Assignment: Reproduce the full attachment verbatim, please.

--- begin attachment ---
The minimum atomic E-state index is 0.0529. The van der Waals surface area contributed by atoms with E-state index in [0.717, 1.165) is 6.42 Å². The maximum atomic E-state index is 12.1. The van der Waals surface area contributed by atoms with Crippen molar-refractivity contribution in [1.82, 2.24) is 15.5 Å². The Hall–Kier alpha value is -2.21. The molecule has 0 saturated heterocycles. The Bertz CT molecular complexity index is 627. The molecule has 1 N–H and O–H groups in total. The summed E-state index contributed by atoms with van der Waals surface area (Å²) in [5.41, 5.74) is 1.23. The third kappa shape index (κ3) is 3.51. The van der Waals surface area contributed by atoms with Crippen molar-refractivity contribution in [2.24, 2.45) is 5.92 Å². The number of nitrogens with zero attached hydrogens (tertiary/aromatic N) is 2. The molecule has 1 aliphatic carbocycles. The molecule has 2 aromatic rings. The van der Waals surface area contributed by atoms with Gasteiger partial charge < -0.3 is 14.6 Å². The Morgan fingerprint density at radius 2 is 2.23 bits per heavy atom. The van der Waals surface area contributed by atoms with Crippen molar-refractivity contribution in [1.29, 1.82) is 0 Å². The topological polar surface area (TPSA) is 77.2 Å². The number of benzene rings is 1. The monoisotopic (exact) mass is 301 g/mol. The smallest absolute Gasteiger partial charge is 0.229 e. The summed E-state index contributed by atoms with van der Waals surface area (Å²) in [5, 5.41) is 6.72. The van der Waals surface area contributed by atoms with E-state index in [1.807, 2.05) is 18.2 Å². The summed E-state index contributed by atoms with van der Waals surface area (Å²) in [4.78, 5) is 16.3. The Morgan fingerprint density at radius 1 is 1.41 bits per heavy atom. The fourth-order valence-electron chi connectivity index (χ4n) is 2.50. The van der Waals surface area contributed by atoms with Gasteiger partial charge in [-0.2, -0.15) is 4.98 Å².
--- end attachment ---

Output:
The minimum atomic E-state index is 0.0529. The van der Waals surface area contributed by atoms with E-state index in [0.717, 1.165) is 6.42 Å². The maximum atomic E-state index is 12.1. The van der Waals surface area contributed by atoms with Crippen molar-refractivity contribution in [1.82, 2.24) is 15.5 Å². The Hall–Kier alpha value is -2.21. The molecule has 0 saturated heterocycles. The Bertz CT molecular complexity index is 627. The molecule has 1 N–H and O–H groups in total. The summed E-state index contributed by atoms with van der Waals surface area (Å²) in [5.41, 5.74) is 1.23. The third kappa shape index (κ3) is 3.51. The van der Waals surface area contributed by atoms with Crippen molar-refractivity contribution in [2.24, 2.45) is 5.92 Å². The number of nitrogens with zero attached hydrogens (tertiary/aromatic N) is 2. The molecule has 1 aliphatic carbocycles. The molecule has 2 aromatic rings. The van der Waals surface area contributed by atoms with Gasteiger partial charge < -0.3 is 14.6 Å². The Morgan fingerprint density at radius 2 is 2.23 bits per heavy atom. The van der Waals surface area contributed by atoms with Crippen molar-refractivity contribution in [1.29, 1.82) is 0 Å². The topological polar surface area (TPSA) is 77.2 Å². The number of benzene rings is 1. The monoisotopic (exact) mass is 301 g/mol. The smallest absolute Gasteiger partial charge is 0.229 e. The summed E-state index contributed by atoms with van der Waals surface area (Å²) in [5, 5.41) is 6.72. The van der Waals surface area contributed by atoms with E-state index in [1.807, 2.05) is 18.2 Å². The summed E-state index contributed by atoms with van der Waals surface area (Å²) in [4.78, 5) is 16.3. The Morgan fingerprint density at radius 1 is 1.41 bits per heavy atom. The fourth-order valence-electron chi connectivity index (χ4n) is 2.50. The van der Waals surface area contributed by atoms with Gasteiger partial charge in [-0.2, -0.15) is 4.98 Å².